THE American economy is in serious trouble. The recession has
brought into stark relief many of the problems built up over more
than a decade of economic mismanagement. After ignoring the
recession for a year, the Bush administration has come forth with
proposals that solve neither the short-run problem of recession nor
the long-term deterioration in our economic fundamentals. Without a
significant change in course, the American economy appears headed
for a future of slow growth and diminished opportunity.
The most recent cyclical indicators demonstrate the tenacity of
the current recession. The unemployment rate in February rose to
7.3 percent, representing 9.2 million unemployed workers, the
highest level during the recession. Another 1.1 million people have
grown so discouraged about the labor market they have given up
looking for work. In addition, 6.5 million people who want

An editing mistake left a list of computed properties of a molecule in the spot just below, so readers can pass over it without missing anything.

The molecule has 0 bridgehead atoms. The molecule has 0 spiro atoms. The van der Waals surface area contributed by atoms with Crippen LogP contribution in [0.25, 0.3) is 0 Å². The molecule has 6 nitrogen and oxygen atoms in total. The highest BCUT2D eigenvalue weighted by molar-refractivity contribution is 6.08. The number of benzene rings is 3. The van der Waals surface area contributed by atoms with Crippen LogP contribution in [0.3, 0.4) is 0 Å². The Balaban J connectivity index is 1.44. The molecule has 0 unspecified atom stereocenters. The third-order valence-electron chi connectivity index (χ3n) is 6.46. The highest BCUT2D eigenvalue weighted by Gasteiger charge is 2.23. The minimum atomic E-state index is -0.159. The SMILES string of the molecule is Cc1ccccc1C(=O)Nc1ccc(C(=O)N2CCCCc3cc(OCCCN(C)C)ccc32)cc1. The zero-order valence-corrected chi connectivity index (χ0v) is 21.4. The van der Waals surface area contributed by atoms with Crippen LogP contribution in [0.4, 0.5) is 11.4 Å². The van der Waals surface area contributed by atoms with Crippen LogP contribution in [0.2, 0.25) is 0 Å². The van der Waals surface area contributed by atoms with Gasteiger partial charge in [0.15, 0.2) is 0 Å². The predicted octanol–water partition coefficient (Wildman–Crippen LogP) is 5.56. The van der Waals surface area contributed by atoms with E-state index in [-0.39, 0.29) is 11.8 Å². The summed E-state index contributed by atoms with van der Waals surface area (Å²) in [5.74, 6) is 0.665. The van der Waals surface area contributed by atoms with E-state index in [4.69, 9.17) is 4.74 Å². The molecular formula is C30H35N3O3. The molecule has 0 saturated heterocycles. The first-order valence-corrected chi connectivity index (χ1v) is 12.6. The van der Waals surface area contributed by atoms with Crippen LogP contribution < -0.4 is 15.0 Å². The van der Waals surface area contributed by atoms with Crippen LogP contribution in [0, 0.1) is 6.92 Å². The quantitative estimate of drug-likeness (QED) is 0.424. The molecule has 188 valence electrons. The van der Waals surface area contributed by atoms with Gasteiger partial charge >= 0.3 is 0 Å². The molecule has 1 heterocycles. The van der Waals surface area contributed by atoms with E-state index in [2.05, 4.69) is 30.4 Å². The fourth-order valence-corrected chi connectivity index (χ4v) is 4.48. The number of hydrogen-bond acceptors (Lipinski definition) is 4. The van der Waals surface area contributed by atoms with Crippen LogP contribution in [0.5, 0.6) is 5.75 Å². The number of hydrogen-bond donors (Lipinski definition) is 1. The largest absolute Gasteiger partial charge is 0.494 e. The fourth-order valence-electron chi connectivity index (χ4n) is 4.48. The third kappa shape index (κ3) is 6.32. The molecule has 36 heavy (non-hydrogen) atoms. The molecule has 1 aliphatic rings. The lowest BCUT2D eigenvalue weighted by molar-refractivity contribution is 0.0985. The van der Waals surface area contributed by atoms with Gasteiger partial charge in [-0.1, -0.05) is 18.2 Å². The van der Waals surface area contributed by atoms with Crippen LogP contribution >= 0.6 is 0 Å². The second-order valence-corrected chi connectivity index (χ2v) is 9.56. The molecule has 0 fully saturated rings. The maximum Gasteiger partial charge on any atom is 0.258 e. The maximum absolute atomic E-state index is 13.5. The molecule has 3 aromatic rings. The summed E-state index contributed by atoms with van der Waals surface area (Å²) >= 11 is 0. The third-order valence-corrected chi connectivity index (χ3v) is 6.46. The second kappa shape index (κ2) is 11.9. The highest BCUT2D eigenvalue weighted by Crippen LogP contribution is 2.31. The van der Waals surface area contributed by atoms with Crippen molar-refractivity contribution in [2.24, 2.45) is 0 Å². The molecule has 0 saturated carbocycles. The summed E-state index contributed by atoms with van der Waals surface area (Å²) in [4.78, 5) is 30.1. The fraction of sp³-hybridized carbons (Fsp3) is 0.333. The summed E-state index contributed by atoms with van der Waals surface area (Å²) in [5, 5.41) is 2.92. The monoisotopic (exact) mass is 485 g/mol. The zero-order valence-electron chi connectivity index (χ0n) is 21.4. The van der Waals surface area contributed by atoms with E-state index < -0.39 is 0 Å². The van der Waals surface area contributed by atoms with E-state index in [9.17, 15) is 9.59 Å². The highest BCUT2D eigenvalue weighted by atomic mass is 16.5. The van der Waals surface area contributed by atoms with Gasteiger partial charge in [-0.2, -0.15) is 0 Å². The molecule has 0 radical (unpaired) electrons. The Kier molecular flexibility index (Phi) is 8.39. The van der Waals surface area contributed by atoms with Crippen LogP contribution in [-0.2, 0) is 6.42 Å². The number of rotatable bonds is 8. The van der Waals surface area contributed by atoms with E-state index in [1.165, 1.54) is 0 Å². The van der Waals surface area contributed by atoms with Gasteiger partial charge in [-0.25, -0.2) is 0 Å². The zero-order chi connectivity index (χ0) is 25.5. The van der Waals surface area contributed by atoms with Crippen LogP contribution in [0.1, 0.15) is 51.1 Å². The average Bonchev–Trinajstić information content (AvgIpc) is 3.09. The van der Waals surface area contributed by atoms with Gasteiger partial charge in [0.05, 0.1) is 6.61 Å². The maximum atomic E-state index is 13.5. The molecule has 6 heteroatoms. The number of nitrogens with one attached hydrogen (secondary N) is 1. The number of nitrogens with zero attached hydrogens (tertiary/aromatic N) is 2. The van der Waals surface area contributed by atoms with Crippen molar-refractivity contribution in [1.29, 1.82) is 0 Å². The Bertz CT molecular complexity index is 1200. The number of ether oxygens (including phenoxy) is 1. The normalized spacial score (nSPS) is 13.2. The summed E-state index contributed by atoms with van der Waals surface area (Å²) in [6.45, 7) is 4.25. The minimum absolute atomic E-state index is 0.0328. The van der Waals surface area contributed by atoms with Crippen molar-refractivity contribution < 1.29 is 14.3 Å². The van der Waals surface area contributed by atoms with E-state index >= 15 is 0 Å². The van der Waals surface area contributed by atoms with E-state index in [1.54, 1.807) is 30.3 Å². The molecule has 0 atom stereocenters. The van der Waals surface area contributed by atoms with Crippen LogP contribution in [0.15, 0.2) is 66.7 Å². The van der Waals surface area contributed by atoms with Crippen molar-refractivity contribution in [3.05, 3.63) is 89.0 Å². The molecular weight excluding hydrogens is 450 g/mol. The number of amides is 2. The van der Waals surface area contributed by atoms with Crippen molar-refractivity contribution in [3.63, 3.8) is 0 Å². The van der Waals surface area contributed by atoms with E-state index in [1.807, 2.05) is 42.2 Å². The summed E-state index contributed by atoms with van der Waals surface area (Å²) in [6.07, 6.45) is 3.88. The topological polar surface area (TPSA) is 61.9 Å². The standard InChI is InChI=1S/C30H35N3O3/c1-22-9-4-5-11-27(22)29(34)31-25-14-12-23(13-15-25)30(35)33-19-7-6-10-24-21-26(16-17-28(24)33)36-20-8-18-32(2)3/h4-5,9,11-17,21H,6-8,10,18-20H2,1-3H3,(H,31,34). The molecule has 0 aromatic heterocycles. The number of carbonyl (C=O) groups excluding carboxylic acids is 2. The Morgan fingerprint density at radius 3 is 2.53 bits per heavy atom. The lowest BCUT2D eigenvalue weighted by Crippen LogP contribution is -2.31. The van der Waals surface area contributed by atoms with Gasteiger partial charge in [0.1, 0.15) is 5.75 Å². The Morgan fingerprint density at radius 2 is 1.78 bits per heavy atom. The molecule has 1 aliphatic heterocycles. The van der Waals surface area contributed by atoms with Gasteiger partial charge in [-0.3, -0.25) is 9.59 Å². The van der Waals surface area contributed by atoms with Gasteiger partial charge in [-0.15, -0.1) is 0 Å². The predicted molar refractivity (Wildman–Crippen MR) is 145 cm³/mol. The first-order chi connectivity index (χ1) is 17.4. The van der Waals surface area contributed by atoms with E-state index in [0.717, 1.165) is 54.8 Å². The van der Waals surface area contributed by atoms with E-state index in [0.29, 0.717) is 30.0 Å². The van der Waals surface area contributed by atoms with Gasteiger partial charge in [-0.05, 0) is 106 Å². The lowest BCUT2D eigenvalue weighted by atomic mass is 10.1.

full-time work can find only part-time jobs. The Labor Department
calculates that if the discouraged workers and involuntary
part-time workers (counted one-half) are included in the
unemployment rate, that rate for February would be 10.9 percent.
The number of long-term unemployed - those out of work for 27
weeks or longer - rose to 1.7 million in February, more than
two-and-a-half times the long-term unemployed at the beginning of
the recession. We know more job losses are coming, since many large
firms such as GM, IBM, and Bethlehem Steel have announced large
permanent staff cuts.
Even those with steady jobs find it harder to make ends meet.
Real per capita after-tax income is lower today than it was at the
end of 1988. This is the first three-year period since the Great
Depression in which real income has fallen. It is hardly surprising
that consumer confidence is near an all-time low.
Unfortunately, the president's proposals are not adequate to the
challenge. They indicate that he is still underestimating the
severity of both our short- and long-term economic problems.
The president's Economic Report predicts that the economy will
grow by 2.2 percent in 1991 if the president's plan is adopted.
Without the president's proposals, the administration predicts the
economy will still grow at 1.6 percent. Thus, the program the
administration has submitted would, by its own calculations, add
only six-tenths of a percentage point to economic growth this year.
It is predicted to have about the same impact annually, half a
point, through 1997. …